A solid two sides of music is about as satisfying as it gets. You can wave your double gatefolds around and explain the genius of a concept album, but when you get a compact showcasing of a band's sound and it’s on point, it’s almost impossible to beat.
But what about when the music barely covers one side? Montreal outfit White Lung have always championed the short, sharp, shock approach to album lengths, making their latest release Paradise something of a ‘long-listen’ at 28 minutes.
Despite 2014’s Deep Fantasy being hailed by peers and critics as a great punk record, White Lung are still decidedly underground, announcing a tour which sees them grace some of the UK’s small, independent pubs and clubs - the kind of stomping ground usually facilitated by unsigned acts.
Venues aside, it’s hard to deny the purpose and conviction singer Mish Way conveys in her delivery. The abrasive vocals that littered Deep Fantasy have been toned down and tuned for an altogether more composed and melodic album.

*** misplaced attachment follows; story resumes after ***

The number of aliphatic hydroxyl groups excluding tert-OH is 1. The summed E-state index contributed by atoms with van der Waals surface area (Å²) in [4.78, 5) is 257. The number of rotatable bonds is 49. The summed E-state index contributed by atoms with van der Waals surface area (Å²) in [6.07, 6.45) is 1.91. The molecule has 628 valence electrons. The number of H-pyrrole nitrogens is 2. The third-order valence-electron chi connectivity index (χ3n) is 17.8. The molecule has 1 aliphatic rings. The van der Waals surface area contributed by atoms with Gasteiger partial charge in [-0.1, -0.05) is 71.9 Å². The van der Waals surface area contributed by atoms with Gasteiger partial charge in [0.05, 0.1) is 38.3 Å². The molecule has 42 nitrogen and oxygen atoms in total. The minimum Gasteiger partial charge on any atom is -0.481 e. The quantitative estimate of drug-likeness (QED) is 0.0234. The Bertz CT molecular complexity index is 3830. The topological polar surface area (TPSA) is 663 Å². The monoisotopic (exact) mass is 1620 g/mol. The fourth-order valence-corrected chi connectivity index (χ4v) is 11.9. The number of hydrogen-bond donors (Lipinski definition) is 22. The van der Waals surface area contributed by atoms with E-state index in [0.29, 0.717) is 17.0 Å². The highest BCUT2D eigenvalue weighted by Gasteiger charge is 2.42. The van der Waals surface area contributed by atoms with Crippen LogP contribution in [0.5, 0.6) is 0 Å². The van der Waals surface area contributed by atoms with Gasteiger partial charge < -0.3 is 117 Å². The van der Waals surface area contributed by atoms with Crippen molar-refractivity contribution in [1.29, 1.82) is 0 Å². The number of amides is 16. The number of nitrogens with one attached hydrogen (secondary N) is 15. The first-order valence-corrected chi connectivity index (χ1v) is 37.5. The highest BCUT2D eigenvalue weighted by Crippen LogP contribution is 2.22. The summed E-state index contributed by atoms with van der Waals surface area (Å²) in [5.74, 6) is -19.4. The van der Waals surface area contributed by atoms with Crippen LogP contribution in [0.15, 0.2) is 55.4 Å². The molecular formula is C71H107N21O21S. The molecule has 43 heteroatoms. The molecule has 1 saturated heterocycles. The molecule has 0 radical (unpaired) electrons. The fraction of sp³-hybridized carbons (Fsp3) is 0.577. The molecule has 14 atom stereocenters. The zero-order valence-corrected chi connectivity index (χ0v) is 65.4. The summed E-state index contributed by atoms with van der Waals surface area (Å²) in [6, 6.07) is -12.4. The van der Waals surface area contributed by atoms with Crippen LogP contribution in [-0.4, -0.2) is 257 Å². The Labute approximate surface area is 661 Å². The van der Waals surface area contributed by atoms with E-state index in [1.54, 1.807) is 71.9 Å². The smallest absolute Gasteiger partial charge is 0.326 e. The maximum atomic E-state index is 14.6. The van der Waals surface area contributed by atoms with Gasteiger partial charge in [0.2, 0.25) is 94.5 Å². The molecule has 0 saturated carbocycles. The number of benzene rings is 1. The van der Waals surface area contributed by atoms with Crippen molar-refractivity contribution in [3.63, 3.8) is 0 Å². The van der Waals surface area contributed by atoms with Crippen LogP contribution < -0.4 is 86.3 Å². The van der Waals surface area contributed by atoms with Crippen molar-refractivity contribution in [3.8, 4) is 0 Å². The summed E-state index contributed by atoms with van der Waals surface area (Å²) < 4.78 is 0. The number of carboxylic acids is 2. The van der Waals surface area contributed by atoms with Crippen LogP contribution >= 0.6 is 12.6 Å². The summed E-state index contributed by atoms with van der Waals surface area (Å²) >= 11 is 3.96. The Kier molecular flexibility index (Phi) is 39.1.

The progression in sound is most evident on the rather grandiose single ‘Below’. The guitars glisten, the melodies soar and there’s audible breathing-space within this three and a half minute exploration of beauty and it’s relationship with feminism. The following track ‘Kiss Me When I Bleed’ albeit grittier, leaves just as big an impact on our pop-sensibilities, with Mish belting out “I will give birth in a trailer, huff in the gas in the air” - oh, to be in love.
Although Mish dazzles lyrically, Paradise is undoubtedly built around Kenneth William’s exceptional guitar playing. His technique embodies the technical style of a metal player whilst simultaneously combining melody and movement like a fuzzed-up, hardcore Johnny Marr. Never stepping on anyones toes within this tight knit unit, his arrangements fill in large pockets of sound whilst drummer Anne-Marie and bassist Lindsey Troy’s maintain the relentless pace.
Paradise is undoubtedly White Lung’s most expansive and honed material to date, showcasing an ability to channel their punk sensibilities into something of great substance that has a lasting impact, long after those 28 minutes are up. This release strikes the perfect balance between pummelling the listener over the head with riffs and rewarding their shredded eardrums with hooks and honesty.
7Tom Ingham's Score